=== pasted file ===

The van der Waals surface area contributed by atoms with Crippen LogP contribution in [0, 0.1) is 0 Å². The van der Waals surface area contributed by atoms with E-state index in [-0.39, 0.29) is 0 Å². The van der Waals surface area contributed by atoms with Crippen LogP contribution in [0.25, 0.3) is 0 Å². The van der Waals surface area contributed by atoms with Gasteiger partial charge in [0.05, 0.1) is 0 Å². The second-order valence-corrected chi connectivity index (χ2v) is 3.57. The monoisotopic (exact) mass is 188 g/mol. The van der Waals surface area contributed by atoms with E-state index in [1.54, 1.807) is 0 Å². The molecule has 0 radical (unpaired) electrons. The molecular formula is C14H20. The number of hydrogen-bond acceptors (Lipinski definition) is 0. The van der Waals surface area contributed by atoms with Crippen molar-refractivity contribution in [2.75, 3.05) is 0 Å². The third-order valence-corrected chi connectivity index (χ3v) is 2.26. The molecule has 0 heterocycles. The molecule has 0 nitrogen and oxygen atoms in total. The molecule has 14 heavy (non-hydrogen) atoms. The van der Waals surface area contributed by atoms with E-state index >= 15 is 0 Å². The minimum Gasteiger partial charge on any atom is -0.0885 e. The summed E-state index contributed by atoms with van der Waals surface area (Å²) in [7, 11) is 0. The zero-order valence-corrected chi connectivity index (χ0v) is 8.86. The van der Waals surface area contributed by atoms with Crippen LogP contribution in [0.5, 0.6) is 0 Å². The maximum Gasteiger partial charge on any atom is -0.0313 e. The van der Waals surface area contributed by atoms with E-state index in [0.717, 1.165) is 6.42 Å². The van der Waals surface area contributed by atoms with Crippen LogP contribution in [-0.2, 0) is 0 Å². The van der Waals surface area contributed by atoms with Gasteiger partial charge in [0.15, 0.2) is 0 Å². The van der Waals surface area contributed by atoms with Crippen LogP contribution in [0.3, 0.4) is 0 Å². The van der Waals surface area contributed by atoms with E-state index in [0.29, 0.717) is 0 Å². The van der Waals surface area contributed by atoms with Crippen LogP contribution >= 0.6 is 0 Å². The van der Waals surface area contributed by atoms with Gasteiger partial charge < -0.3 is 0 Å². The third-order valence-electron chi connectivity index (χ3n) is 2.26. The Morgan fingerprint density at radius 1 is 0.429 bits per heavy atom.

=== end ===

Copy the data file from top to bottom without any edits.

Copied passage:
The van der Waals surface area contributed by atoms with Crippen LogP contribution in [0, 0.1) is 0 Å². The van der Waals surface area contributed by atoms with E-state index in [-0.39, 0.29) is 0 Å². The van der Waals surface area contributed by atoms with Crippen LogP contribution in [0.25, 0.3) is 0 Å². The van der Waals surface area contributed by atoms with Gasteiger partial charge in [0.05, 0.1) is 0 Å². The second-order valence-corrected chi connectivity index (χ2v) is 3.57. The monoisotopic (exact) mass is 188 g/mol. The van der Waals surface area contributed by atoms with E-state index in [1.54, 1.807) is 0 Å². The molecule has 0 radical (unpaired) electrons. The molecular formula is C14H20. The number of hydrogen-bond acceptors (Lipinski definition) is 0. The van der Waals surface area contributed by atoms with Crippen molar-refractivity contribution in [2.75, 3.05) is 0 Å². The third-order valence-corrected chi connectivity index (χ3v) is 2.26. The molecule has 0 heterocycles. The molecule has 0 nitrogen and oxygen atoms in total. The molecule has 14 heavy (non-hydrogen) atoms. The van der Waals surface area contributed by atoms with E-state index >= 15 is 0 Å². The minimum Gasteiger partial charge on any atom is -0.0885 e. The summed E-state index contributed by atoms with van der Waals surface area (Å²) in [7, 11) is 0. The zero-order valence-corrected chi connectivity index (χ0v) is 8.86. The van der Waals surface area contributed by atoms with Crippen LogP contribution in [0.5, 0.6) is 0 Å². The maximum Gasteiger partial charge on any atom is -0.0313 e. The van der Waals surface area contributed by atoms with E-state index in [0.717, 1.165) is 6.42 Å². The van der Waals surface area contributed by atoms with Crippen LogP contribution in [-0.2, 0) is 0 Å². The van der Waals surface area contributed by atoms with Gasteiger partial charge in [0.15, 0.2) is 0 Å². The van der Waals surface area contributed by atoms with Crippen LogP contribution in [0.3, 0.4) is 0 Å². The van der Waals surface area contributed by atoms with E-state index in [0.29, 0.717) is 0 Å². The van der Waals surface area contributed by atoms with Crippen LogP contribution >= 0.6 is 0 Å². The van der Waals surface area contributed by atoms with Gasteiger partial charge < -0.3 is 0 Å². The third-order valence-electron chi connectivity index (χ3n) is 2.26. The Morgan fingerprint density at radius 1 is 0.429 bits per heavy atom.